Kappa Delta celebrates anniversary
Charity work has often served as an opportunity for local communities to give to larger causes in need. Sometimes different organizations join together to promote the same cause, which can eventually lead to reoccurring philanthropy traditions. Kappa Delta sorority recently reached a milestone with the Children’s Hospital of Richmond at Virginia Commonwealth University.
Stephanie Allan, vice president of community development for the Children’s Hospital Foundation, stated, “With roots going back 101 years to the incorporation of the original children’s hospital on Brook Road in 1920, we are proud to work with generous members of our community who believe there is no greater cause than providing for the health care needs of children.”
The Children’s Hospital Foundation works to maximize impact at the Children’s Hospital of Richmond at VCU (CHoR), dedicated to creating charitable resources that will enable the hospital to become a top, nationally ranked children’s hospital.
In 1921, Kappa Delta chose the hospital as its first national philanthropy. This year marks the 100th anniversary of the charitable partnership between the sorority and the hospital. As a result, the sorority and children’s hospital are celebrating in a variety of ways.
In regard to reaching this milestone in the partnership, the sorority has pledged an ongoing donation totaling $125,000 to support the Wonder Tower, the Pediatric Intensive Care Unit set to open in spring 2023. In addition, the sorority’s national foundation is also making an additional $1,200 gift to the hospital, which is the same amount as its first donation made in 1921.
To this day, the national sorority has donated over $2.2 million in finances and other charitable gifts to aid the hospital to buy medical equipment and develop the motion clinic. Every year on Oct. 23, the sorority’s Founders Day, the national foundation makes a financial donation of some kind to the hospital.
“There are not many organizations that can say they have a strong 100-year partnership,” Allan declared.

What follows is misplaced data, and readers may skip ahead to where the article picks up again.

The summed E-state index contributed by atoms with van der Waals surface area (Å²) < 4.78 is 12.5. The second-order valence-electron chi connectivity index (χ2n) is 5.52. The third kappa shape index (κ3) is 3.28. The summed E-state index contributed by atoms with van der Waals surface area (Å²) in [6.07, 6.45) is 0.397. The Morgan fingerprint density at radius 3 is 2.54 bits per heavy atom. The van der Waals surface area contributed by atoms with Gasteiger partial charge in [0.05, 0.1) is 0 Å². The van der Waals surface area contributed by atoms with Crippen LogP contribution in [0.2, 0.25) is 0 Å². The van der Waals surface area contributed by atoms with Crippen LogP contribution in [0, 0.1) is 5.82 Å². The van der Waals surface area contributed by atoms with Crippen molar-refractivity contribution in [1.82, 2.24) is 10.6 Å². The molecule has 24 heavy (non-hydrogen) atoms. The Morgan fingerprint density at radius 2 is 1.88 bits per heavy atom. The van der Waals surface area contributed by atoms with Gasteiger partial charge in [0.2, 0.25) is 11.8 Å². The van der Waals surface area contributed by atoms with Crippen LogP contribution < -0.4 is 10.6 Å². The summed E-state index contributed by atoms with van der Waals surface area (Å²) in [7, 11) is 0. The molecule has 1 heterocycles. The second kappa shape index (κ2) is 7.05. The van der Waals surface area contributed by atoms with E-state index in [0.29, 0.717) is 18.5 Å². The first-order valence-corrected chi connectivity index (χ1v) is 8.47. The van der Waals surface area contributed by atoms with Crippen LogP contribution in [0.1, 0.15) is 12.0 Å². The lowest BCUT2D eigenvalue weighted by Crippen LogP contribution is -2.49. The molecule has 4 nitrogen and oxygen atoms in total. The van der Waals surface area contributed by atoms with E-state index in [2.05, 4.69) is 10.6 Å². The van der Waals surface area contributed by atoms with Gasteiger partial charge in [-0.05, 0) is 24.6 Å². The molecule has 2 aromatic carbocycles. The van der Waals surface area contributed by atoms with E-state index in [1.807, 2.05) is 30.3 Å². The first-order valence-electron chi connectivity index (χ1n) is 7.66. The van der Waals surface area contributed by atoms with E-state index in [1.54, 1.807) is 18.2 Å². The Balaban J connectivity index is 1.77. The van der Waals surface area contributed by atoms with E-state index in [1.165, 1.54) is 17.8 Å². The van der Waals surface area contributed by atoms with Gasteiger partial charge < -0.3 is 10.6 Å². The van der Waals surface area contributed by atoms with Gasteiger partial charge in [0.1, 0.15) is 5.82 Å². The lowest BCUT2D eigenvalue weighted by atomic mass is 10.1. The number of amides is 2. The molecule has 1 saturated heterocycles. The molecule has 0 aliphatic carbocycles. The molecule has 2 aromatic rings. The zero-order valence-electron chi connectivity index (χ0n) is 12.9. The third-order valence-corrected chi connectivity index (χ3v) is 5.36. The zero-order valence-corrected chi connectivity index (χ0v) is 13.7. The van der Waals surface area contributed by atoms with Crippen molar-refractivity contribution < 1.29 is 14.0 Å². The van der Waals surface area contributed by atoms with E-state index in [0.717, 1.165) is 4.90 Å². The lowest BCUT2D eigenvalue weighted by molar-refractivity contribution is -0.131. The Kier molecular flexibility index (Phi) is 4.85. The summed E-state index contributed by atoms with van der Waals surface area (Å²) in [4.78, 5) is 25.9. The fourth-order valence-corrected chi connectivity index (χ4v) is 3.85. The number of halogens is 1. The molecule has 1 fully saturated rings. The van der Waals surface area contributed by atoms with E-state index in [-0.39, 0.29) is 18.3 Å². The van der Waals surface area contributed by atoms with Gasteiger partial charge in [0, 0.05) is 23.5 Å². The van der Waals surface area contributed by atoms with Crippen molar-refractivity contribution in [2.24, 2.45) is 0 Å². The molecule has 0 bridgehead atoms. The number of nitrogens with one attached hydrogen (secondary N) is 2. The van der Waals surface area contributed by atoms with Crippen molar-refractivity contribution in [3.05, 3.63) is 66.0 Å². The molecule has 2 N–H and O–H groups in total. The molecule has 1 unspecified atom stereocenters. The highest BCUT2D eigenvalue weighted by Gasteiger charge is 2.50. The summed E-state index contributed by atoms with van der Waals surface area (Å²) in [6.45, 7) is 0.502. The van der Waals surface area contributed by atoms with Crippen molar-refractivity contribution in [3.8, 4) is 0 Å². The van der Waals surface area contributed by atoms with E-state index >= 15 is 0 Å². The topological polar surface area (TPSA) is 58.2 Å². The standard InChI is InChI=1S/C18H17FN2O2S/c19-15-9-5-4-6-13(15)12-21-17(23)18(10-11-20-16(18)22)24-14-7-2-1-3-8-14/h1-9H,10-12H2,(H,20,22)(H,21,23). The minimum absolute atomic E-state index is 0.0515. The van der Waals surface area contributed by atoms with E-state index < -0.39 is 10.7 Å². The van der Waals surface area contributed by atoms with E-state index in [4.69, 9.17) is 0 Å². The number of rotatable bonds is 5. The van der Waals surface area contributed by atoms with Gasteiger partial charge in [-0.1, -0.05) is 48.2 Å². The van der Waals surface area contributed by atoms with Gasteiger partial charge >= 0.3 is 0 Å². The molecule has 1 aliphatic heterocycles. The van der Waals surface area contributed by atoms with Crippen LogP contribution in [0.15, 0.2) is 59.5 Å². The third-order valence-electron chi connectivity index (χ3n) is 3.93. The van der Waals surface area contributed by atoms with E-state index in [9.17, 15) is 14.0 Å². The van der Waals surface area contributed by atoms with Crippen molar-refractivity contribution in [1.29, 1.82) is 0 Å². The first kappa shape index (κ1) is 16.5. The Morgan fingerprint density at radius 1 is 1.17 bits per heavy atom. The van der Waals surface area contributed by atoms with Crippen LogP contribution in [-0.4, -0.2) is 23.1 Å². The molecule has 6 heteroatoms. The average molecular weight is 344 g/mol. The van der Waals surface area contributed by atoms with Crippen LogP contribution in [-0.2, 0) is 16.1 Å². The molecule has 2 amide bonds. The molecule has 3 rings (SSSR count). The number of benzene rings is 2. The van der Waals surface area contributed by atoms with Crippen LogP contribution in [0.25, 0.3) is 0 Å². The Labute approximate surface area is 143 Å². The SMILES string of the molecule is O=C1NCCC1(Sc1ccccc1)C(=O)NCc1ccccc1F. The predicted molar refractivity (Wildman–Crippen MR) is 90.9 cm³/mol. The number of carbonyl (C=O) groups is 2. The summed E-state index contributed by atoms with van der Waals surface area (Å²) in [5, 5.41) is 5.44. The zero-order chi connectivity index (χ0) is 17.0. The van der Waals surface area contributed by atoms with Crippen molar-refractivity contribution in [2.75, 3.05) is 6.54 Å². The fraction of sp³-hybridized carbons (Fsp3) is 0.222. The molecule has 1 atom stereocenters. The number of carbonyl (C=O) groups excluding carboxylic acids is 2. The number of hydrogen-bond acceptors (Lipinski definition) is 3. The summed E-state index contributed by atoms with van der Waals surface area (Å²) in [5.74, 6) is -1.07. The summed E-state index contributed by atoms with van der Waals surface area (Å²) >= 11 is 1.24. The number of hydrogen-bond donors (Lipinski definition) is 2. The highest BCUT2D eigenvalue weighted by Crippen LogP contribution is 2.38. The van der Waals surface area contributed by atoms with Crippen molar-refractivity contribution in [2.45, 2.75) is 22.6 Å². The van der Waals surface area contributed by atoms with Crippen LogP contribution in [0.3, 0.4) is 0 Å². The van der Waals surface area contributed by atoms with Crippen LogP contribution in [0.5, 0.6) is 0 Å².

Apart from money, Kappa Delta has provided a sense of community with the Children’s Hospital of Richmond by building relationships with current sisters and alumni from all over the nation.
Melissa Hammer, the Kappa Delta Foundation associate director of communications, said, “More than anything, working with the hospital has instilled in our members the importance of improving their community and country.”
Hammer further explained that, in addition to giving money, members have hosted holiday parties and sent items such as stuffed animals, books, crayons and candy for the younger patients.
“We have wonderful friendships with Kappa Delta members and alumni, many who are still involved with our organization to fundraise, advocate and engage to support our important mission.” Allan stated, “We look forward to many more opportunities inviting Kappa Delta chapters and members to CHoR celebrating our partnership.”
In 1897, the first chapter of Kappa Delta was founded at Longwood University. Caitlyn Szalay, a Kappa Delta member from Longwood, is currently in charge of philanthropy for the Alpha chapter.
The Alpha chapter has contributed to their philanthropy by participating in the Teddy Bear Run that raises money for the hospital and has become a sorority tradition, according to Szalay. She elaborated on how the hard work for her philanthropy position pays off at the end of the day.
“Seeing not only my sisters happy but always being able to create events that lead to a great cause is like a double win,” Szalay commented. “I love being able to lead my chapter in this way and am so grateful for my sisters supporting me and the people I have gotten to work with.”
When asked what the sorority gains by working with the hospital, Szalay said, “I’ve always seen our chapter come together when it comes to philanthropy events. It also benefits us because we get time to bond with our sisters by also doing a fun event that we know goes to a good cause.”